Former Max Planck Research Group Neural Mechanisms of Human Communication

Human Communication

Although it seems easy, communicating with another person is an extremely difficult and complex task. In a conversation between two people, there is a continuous stream of dynamic information from several sensory modalities. Embedded into this continuous stream there is information which is important for successful interaction with others; this stream contains not only information about what is said, but also about the identity, character, social status or emotion of the speaker. The task of communication is made even more complex by the need to produce and recognize signals and their underlying meaning online, i.e., without much delay. It is fascinating that our brain can do all this given the sheer speed of communication e.g. the rapidly changing face movements and associated speech sounds. Currently it is impossible to build devices that can communicate as we do. The best computer programs developed to recognize speech or identify people are still far away from the capabilities of our brains.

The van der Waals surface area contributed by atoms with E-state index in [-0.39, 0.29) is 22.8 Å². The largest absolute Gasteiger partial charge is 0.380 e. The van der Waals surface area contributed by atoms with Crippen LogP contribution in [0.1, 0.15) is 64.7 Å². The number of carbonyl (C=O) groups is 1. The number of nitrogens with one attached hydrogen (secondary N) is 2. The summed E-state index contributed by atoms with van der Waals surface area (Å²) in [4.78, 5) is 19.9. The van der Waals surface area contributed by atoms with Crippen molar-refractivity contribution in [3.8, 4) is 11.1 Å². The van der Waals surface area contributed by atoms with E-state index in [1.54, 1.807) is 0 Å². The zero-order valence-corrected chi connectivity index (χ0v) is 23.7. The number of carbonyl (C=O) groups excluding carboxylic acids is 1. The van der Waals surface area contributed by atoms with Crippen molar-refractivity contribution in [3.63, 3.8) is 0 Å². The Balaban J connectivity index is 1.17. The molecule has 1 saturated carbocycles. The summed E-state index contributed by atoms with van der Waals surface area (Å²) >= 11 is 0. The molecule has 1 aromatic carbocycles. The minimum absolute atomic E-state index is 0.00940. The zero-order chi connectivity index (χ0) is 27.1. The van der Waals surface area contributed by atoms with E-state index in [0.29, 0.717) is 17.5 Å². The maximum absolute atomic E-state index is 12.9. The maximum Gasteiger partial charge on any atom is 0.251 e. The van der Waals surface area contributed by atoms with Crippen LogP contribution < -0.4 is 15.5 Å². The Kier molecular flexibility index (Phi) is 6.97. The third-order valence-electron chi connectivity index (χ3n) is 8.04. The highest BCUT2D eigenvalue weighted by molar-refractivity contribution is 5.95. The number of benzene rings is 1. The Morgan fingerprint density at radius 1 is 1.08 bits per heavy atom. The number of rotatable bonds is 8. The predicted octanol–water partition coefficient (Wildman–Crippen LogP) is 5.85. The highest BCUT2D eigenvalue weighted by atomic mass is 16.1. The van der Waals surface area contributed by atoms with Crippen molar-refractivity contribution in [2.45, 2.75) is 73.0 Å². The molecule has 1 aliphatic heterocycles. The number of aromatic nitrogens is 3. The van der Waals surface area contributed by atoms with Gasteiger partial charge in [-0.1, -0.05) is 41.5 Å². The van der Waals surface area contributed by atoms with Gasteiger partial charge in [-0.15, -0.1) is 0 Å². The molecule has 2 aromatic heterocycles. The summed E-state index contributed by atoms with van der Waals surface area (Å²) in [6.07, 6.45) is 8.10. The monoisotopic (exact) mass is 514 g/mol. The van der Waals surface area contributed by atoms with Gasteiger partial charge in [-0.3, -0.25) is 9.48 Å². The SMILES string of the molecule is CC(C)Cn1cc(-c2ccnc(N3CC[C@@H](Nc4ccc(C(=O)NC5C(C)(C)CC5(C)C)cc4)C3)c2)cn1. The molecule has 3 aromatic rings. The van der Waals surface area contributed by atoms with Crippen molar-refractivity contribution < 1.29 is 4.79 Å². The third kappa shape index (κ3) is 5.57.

Neural Mechanisms

The question is: How does the brain accomplish fast and robust communication? One way of finding out is to observe the brain and infer what neural mechanisms are used. To do this we perform experiments using a broad methodological approach (e.g. functional and structural MRI, MEG, tDCS, eye-tracking) and advanced analysis techniques. Our research involves different participant groups, i.e. healthy controls, as well as people with selective developmental or acquired deficits (developmental dyslexia, autism spectrum disorders, phonagnosia, and developmental prosopagnosia). In addition we have recently started to use the experimental findings on neural mechanisms to motivate computational models of human communication.

Current Projects

Currently, our work focuses on three aspects of auditory and face-to-face communication:

i. Speech recognition: How do we understand what somebody is saying?

ii. Person recognition: How do we recognize and identify others?

iii. How does information from different sensory modalities interact during face-to-face communication?


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